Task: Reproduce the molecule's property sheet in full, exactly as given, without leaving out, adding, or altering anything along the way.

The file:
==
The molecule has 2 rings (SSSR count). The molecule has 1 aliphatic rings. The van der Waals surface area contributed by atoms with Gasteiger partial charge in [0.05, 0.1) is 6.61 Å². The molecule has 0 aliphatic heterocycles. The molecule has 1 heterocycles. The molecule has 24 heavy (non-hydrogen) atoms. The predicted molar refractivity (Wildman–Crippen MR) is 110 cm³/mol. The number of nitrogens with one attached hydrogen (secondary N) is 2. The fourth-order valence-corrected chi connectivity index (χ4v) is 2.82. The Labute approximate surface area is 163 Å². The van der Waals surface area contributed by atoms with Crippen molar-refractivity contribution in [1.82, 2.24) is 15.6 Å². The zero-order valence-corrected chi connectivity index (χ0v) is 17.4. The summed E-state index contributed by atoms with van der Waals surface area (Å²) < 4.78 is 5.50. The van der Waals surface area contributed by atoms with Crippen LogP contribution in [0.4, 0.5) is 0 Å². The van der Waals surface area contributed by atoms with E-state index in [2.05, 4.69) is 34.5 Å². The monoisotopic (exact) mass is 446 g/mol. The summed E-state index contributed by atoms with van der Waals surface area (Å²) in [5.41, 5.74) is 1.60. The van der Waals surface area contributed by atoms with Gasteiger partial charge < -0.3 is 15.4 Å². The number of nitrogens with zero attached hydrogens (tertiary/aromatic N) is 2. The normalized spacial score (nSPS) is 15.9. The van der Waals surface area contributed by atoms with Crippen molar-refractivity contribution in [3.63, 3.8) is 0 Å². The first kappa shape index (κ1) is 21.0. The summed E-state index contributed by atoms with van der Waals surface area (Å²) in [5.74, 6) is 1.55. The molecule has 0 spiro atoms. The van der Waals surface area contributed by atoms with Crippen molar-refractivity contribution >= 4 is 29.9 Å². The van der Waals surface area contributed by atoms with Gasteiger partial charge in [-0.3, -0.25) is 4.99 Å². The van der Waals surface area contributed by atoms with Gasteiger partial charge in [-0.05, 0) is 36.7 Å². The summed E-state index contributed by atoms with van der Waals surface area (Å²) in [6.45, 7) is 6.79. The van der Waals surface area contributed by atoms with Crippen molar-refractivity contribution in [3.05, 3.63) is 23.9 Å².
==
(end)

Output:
The molecule has 2 rings (SSSR count). The molecule has 1 aliphatic rings. The van der Waals surface area contributed by atoms with Gasteiger partial charge in [0.05, 0.1) is 6.61 Å². The molecule has 0 aliphatic heterocycles. The molecule has 1 heterocycles. The molecule has 24 heavy (non-hydrogen) atoms. The predicted molar refractivity (Wildman–Crippen MR) is 110 cm³/mol. The number of nitrogens with one attached hydrogen (secondary N) is 2. The fourth-order valence-corrected chi connectivity index (χ4v) is 2.82. The Labute approximate surface area is 163 Å². The van der Waals surface area contributed by atoms with Crippen molar-refractivity contribution in [1.82, 2.24) is 15.6 Å². The zero-order valence-corrected chi connectivity index (χ0v) is 17.4. The summed E-state index contributed by atoms with van der Waals surface area (Å²) < 4.78 is 5.50. The van der Waals surface area contributed by atoms with Crippen LogP contribution in [0.4, 0.5) is 0 Å². The van der Waals surface area contributed by atoms with E-state index in [2.05, 4.69) is 34.5 Å². The monoisotopic (exact) mass is 446 g/mol. The summed E-state index contributed by atoms with van der Waals surface area (Å²) in [5.41, 5.74) is 1.60. The van der Waals surface area contributed by atoms with Gasteiger partial charge < -0.3 is 15.4 Å². The number of nitrogens with zero attached hydrogens (tertiary/aromatic N) is 2. The normalized spacial score (nSPS) is 15.9. The van der Waals surface area contributed by atoms with Crippen molar-refractivity contribution in [3.63, 3.8) is 0 Å². The first kappa shape index (κ1) is 21.0. The summed E-state index contributed by atoms with van der Waals surface area (Å²) in [5.74, 6) is 1.55. The molecule has 0 spiro atoms. The van der Waals surface area contributed by atoms with Crippen molar-refractivity contribution >= 4 is 29.9 Å². The van der Waals surface area contributed by atoms with Gasteiger partial charge in [-0.3, -0.25) is 4.99 Å². The van der Waals surface area contributed by atoms with Gasteiger partial charge in [-0.05, 0) is 36.7 Å². The summed E-state index contributed by atoms with van der Waals surface area (Å²) in [6.45, 7) is 6.79. The van der Waals surface area contributed by atoms with Crippen molar-refractivity contribution in [3.05, 3.63) is 23.9 Å².